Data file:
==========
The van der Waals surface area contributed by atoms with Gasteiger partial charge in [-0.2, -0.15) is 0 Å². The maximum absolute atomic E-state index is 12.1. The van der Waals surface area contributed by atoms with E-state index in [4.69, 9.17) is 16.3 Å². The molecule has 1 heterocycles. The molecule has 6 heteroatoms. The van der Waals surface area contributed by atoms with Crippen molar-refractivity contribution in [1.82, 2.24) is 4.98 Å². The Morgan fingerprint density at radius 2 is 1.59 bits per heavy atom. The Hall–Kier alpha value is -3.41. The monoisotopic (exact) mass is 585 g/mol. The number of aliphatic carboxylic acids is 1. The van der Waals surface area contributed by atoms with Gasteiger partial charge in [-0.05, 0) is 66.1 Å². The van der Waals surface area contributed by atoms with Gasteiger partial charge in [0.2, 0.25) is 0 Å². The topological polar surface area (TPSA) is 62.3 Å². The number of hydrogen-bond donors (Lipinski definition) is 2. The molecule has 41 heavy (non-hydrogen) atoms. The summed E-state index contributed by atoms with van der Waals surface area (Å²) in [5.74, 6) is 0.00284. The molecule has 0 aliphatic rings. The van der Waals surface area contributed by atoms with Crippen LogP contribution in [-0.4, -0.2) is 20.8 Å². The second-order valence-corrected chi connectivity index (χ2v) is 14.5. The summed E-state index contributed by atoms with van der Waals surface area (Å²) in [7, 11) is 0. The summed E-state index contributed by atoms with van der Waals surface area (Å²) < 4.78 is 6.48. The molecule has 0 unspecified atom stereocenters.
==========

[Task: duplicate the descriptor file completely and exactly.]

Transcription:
The van der Waals surface area contributed by atoms with Gasteiger partial charge in [-0.2, -0.15) is 0 Å². The maximum absolute atomic E-state index is 12.1. The van der Waals surface area contributed by atoms with E-state index in [4.69, 9.17) is 16.3 Å². The molecule has 1 heterocycles. The molecule has 6 heteroatoms. The van der Waals surface area contributed by atoms with Crippen molar-refractivity contribution in [1.82, 2.24) is 4.98 Å². The Morgan fingerprint density at radius 2 is 1.59 bits per heavy atom. The Hall–Kier alpha value is -3.41. The monoisotopic (exact) mass is 585 g/mol. The number of aliphatic carboxylic acids is 1. The van der Waals surface area contributed by atoms with Gasteiger partial charge in [-0.05, 0) is 66.1 Å². The van der Waals surface area contributed by atoms with Gasteiger partial charge in [0.2, 0.25) is 0 Å². The topological polar surface area (TPSA) is 62.3 Å². The number of hydrogen-bond donors (Lipinski definition) is 2. The molecule has 41 heavy (non-hydrogen) atoms. The summed E-state index contributed by atoms with van der Waals surface area (Å²) in [5.74, 6) is 0.00284. The molecule has 0 aliphatic rings. The van der Waals surface area contributed by atoms with Crippen LogP contribution in [-0.4, -0.2) is 20.8 Å². The second-order valence-corrected chi connectivity index (χ2v) is 14.5. The summed E-state index contributed by atoms with van der Waals surface area (Å²) in [7, 11) is 0. The summed E-state index contributed by atoms with van der Waals surface area (Å²) < 4.78 is 6.48. The molecule has 0 unspecified atom stereocenters.